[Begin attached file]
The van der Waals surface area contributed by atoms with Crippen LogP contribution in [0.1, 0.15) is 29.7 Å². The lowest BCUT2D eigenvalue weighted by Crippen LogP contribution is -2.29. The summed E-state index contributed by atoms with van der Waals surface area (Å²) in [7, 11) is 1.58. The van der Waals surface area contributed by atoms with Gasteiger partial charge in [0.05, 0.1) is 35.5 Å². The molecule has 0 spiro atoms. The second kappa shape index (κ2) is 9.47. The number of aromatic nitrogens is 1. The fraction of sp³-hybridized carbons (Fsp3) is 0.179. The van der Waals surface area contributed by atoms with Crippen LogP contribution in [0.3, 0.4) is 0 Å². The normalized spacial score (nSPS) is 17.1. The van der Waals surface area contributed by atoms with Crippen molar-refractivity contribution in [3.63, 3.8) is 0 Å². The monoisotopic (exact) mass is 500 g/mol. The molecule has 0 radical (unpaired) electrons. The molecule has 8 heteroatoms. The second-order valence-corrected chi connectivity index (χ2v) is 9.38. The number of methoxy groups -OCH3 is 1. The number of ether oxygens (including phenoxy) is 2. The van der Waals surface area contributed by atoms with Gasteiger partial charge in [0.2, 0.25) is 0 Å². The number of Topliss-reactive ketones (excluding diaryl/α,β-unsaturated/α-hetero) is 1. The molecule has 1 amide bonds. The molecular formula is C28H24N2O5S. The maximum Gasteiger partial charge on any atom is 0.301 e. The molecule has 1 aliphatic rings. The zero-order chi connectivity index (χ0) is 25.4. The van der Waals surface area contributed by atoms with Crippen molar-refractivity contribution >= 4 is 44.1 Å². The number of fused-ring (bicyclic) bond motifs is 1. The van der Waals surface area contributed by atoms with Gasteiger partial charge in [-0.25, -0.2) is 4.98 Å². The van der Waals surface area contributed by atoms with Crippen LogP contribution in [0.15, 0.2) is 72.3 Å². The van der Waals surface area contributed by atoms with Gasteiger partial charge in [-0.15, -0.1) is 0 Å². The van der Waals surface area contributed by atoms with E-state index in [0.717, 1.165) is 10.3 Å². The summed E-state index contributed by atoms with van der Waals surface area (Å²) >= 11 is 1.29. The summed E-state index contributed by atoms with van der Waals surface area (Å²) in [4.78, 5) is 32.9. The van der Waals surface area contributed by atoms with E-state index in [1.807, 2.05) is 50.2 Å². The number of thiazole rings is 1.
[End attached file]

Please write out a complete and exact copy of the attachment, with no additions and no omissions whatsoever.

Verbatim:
The van der Waals surface area contributed by atoms with Crippen LogP contribution in [0.1, 0.15) is 29.7 Å². The lowest BCUT2D eigenvalue weighted by Crippen LogP contribution is -2.29. The summed E-state index contributed by atoms with van der Waals surface area (Å²) in [7, 11) is 1.58. The van der Waals surface area contributed by atoms with Gasteiger partial charge in [0.05, 0.1) is 35.5 Å². The molecule has 0 spiro atoms. The second kappa shape index (κ2) is 9.47. The number of aromatic nitrogens is 1. The fraction of sp³-hybridized carbons (Fsp3) is 0.179. The van der Waals surface area contributed by atoms with Crippen LogP contribution in [0.3, 0.4) is 0 Å². The normalized spacial score (nSPS) is 17.1. The van der Waals surface area contributed by atoms with Crippen molar-refractivity contribution in [3.63, 3.8) is 0 Å². The monoisotopic (exact) mass is 500 g/mol. The molecule has 0 radical (unpaired) electrons. The molecule has 8 heteroatoms. The second-order valence-corrected chi connectivity index (χ2v) is 9.38. The number of methoxy groups -OCH3 is 1. The number of ether oxygens (including phenoxy) is 2. The van der Waals surface area contributed by atoms with Gasteiger partial charge in [0.2, 0.25) is 0 Å². The number of Topliss-reactive ketones (excluding diaryl/α,β-unsaturated/α-hetero) is 1. The molecule has 1 amide bonds. The molecular formula is C28H24N2O5S. The maximum Gasteiger partial charge on any atom is 0.301 e. The molecule has 1 aliphatic rings. The zero-order chi connectivity index (χ0) is 25.4. The van der Waals surface area contributed by atoms with Crippen molar-refractivity contribution >= 4 is 44.1 Å². The number of fused-ring (bicyclic) bond motifs is 1. The van der Waals surface area contributed by atoms with Gasteiger partial charge in [-0.25, -0.2) is 4.98 Å². The van der Waals surface area contributed by atoms with Crippen LogP contribution in [0.15, 0.2) is 72.3 Å². The van der Waals surface area contributed by atoms with Gasteiger partial charge in [-0.15, -0.1) is 0 Å². The van der Waals surface area contributed by atoms with E-state index in [0.717, 1.165) is 10.3 Å². The summed E-state index contributed by atoms with van der Waals surface area (Å²) >= 11 is 1.29. The summed E-state index contributed by atoms with van der Waals surface area (Å²) in [4.78, 5) is 32.9. The van der Waals surface area contributed by atoms with E-state index in [1.807, 2.05) is 50.2 Å². The number of thiazole rings is 1.